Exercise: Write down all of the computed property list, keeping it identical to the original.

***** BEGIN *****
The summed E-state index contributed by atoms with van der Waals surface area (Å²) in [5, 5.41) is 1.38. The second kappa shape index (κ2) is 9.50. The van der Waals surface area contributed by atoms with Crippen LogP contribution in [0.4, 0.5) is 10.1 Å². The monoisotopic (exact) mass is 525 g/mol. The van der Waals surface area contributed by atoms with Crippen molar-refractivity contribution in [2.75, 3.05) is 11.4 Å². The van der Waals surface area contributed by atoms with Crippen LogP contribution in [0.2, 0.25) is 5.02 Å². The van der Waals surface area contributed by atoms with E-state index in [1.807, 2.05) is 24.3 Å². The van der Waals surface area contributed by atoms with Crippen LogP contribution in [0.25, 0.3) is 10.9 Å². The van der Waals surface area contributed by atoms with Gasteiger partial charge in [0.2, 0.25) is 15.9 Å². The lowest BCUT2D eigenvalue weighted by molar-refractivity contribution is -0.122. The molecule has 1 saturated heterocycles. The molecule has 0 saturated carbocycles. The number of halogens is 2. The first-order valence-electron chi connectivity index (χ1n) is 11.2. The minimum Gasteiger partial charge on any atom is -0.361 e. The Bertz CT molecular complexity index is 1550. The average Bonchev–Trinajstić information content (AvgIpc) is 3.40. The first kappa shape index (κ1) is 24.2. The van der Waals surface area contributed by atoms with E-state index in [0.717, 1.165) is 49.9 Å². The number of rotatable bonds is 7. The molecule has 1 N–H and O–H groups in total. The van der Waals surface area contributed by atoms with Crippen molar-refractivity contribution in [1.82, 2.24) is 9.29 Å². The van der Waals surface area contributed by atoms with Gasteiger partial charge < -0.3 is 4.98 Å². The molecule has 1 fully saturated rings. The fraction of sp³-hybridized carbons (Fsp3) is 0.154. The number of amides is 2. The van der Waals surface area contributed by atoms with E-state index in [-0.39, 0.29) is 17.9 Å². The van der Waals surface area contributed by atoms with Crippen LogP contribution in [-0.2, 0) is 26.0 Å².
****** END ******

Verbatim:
The summed E-state index contributed by atoms with van der Waals surface area (Å²) in [5, 5.41) is 1.38. The second kappa shape index (κ2) is 9.50. The van der Waals surface area contributed by atoms with Crippen LogP contribution in [0.4, 0.5) is 10.1 Å². The monoisotopic (exact) mass is 525 g/mol. The van der Waals surface area contributed by atoms with Crippen molar-refractivity contribution in [2.75, 3.05) is 11.4 Å². The van der Waals surface area contributed by atoms with Crippen LogP contribution in [0.2, 0.25) is 5.02 Å². The van der Waals surface area contributed by atoms with E-state index in [1.807, 2.05) is 24.3 Å². The van der Waals surface area contributed by atoms with Crippen LogP contribution in [0.25, 0.3) is 10.9 Å². The van der Waals surface area contributed by atoms with Gasteiger partial charge in [0.2, 0.25) is 15.9 Å². The lowest BCUT2D eigenvalue weighted by molar-refractivity contribution is -0.122. The molecule has 1 saturated heterocycles. The molecule has 0 saturated carbocycles. The number of halogens is 2. The first-order valence-electron chi connectivity index (χ1n) is 11.2. The minimum Gasteiger partial charge on any atom is -0.361 e. The Bertz CT molecular complexity index is 1550. The average Bonchev–Trinajstić information content (AvgIpc) is 3.40. The first kappa shape index (κ1) is 24.2. The van der Waals surface area contributed by atoms with E-state index in [0.717, 1.165) is 49.9 Å². The number of rotatable bonds is 7. The molecule has 1 N–H and O–H groups in total. The van der Waals surface area contributed by atoms with Crippen molar-refractivity contribution in [1.82, 2.24) is 9.29 Å². The van der Waals surface area contributed by atoms with Gasteiger partial charge < -0.3 is 4.98 Å². The molecule has 1 fully saturated rings. The fraction of sp³-hybridized carbons (Fsp3) is 0.154. The number of amides is 2. The van der Waals surface area contributed by atoms with E-state index in [-0.39, 0.29) is 17.9 Å². The van der Waals surface area contributed by atoms with Crippen LogP contribution in [-0.2, 0) is 26.0 Å².